Got Homework?
Connect with other students for help. It's a free community.
Here's the question you clicked on:
 0 viewing
DIFFERENTIAL EQUATION:
help please, anybody.
(D^2 +4)y =4sin^2 (x)
 one year ago
 one year ago
DIFFERENTIAL EQUATION: help please, anybody. (D^2 +4)y =4sin^2 (x)
 one year ago
 one year ago

This Question is Closed

shubhamsrgBest ResponseYou've already chosen the best response.0
guess that substn should work..
 one year ago

lilMissMindsetBest ResponseYou've already chosen the best response.0
aaa. i think i got it. wait, i'll try.
 one year ago

shubhamsrgBest ResponseYou've already chosen the best response.0
ohh wait,,i didnt see a "y" also in there. !!
 one year ago

Algebraic!Best ResponseYou've already chosen the best response.1
@shubhamsrg I think it's just written in 'operator' notation... \[\frac{ d^2y }{dt^2 } +4y = 4\sin^2x\] correct @lilMissMindset ?
 one year ago

shubhamsrgBest ResponseYou've already chosen the best response.0
there's a y also with D^2 .. i had got that,,i didnt see a y being multiplied to whole that time..sorry..
 one year ago

Algebraic!Best ResponseYou've already chosen the best response.1
\[\frac{ d^2y }{ dx^2 } +4y =4\sin^2x\] rather.
 one year ago

Algebraic!Best ResponseYou've already chosen the best response.1
yes he's correct I believe y =a*cos^2 x
 one year ago

Algebraic!Best ResponseYou've already chosen the best response.1
did you get it to work?
 one year ago

Algebraic!Best ResponseYou've already chosen the best response.1
that's the particular soln. anyway...
 one year ago

lilMissMindsetBest ResponseYou've already chosen the best response.0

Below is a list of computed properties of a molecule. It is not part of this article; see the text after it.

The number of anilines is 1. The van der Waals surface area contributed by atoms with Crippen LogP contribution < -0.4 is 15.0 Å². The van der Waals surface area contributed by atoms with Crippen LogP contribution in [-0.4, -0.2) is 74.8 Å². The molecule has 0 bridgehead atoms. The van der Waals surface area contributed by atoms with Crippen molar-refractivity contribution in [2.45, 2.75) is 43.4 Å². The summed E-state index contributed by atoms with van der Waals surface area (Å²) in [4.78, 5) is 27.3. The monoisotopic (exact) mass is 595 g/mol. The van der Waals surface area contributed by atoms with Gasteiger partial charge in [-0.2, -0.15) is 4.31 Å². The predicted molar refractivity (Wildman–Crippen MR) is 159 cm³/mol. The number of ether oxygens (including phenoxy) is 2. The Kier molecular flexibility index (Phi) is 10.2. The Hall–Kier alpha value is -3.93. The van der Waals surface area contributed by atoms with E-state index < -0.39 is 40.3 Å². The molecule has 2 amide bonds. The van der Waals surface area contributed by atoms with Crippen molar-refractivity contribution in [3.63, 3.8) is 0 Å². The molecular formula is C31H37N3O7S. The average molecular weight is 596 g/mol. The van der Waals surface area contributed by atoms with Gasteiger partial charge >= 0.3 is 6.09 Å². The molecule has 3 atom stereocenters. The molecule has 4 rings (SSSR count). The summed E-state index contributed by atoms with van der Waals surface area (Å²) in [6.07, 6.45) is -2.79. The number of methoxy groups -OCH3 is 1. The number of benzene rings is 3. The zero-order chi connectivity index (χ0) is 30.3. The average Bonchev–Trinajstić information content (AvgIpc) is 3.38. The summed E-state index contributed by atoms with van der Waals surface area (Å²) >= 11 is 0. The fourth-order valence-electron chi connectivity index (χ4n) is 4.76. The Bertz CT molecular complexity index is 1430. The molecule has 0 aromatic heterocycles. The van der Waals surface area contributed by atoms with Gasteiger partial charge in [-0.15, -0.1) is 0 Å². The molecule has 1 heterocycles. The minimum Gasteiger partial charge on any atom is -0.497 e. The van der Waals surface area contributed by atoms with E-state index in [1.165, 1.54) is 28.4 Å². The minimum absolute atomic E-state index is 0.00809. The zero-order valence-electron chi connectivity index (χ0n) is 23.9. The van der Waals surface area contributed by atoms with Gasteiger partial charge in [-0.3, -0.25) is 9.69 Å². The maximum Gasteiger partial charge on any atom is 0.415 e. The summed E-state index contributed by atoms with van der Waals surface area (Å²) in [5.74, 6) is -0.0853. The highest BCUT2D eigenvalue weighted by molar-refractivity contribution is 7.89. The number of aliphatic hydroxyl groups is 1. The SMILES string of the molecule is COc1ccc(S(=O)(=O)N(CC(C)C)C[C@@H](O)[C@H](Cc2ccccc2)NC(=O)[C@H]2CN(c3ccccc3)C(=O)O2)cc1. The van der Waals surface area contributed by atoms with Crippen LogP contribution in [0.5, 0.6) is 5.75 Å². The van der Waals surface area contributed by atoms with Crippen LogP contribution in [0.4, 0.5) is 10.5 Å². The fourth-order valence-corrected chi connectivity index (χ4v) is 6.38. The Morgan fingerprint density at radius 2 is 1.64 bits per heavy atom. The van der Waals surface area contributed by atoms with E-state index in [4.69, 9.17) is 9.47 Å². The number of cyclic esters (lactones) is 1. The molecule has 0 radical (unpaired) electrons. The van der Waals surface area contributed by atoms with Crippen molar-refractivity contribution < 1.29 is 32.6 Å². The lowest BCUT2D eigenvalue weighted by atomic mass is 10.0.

isn't it like, Acosx+Bsinx+Cxcosx+Dxsinx
 one year ago

lilMissMindsetBest ResponseYou've already chosen the best response.0
since sinx is twice? applying case 4 of undetermined coefficients
 one year ago

lilMissMindsetBest ResponseYou've already chosen the best response.0
where it has some repeated imaginary root
 one year ago

Algebraic!Best ResponseYou've already chosen the best response.1
look d^2 (a*cos^2(x)) /dx^2 +4a cos^2(x) = 4sin^2(x) second derivative of a*cos^2(x) is 2a*cos^2(x)  2a*sin^2(x)
 one year ago

Algebraic!Best ResponseYou've already chosen the best response.1
this is for the particular solution...
 one year ago

Algebraic!Best ResponseYou've already chosen the best response.1
finding the homogeneous solution shouldn't be a problem...
 one year ago

Algebraic!Best ResponseYou've already chosen the best response.1
\[\lambda ^2 +4 =0\]
 one year ago

lilMissMindsetBest ResponseYou've already chosen the best response.0
i'll work on it. please guide me still, in case i get stuck.
 one year ago

Algebraic!Best ResponseYou've already chosen the best response.1
hold on... can you tell me what part is giving you problems?
 one year ago

lilMissMindsetBest ResponseYou've already chosen the best response.0
getting Yp gives me a lot of trouble. since you told me that it's acos^2 x, i am differentiating it now.
 one year ago

lilMissMindsetBest ResponseYou've already chosen the best response.0
how about if the given is cos^x, then Yp=asin^2 x?
 one year ago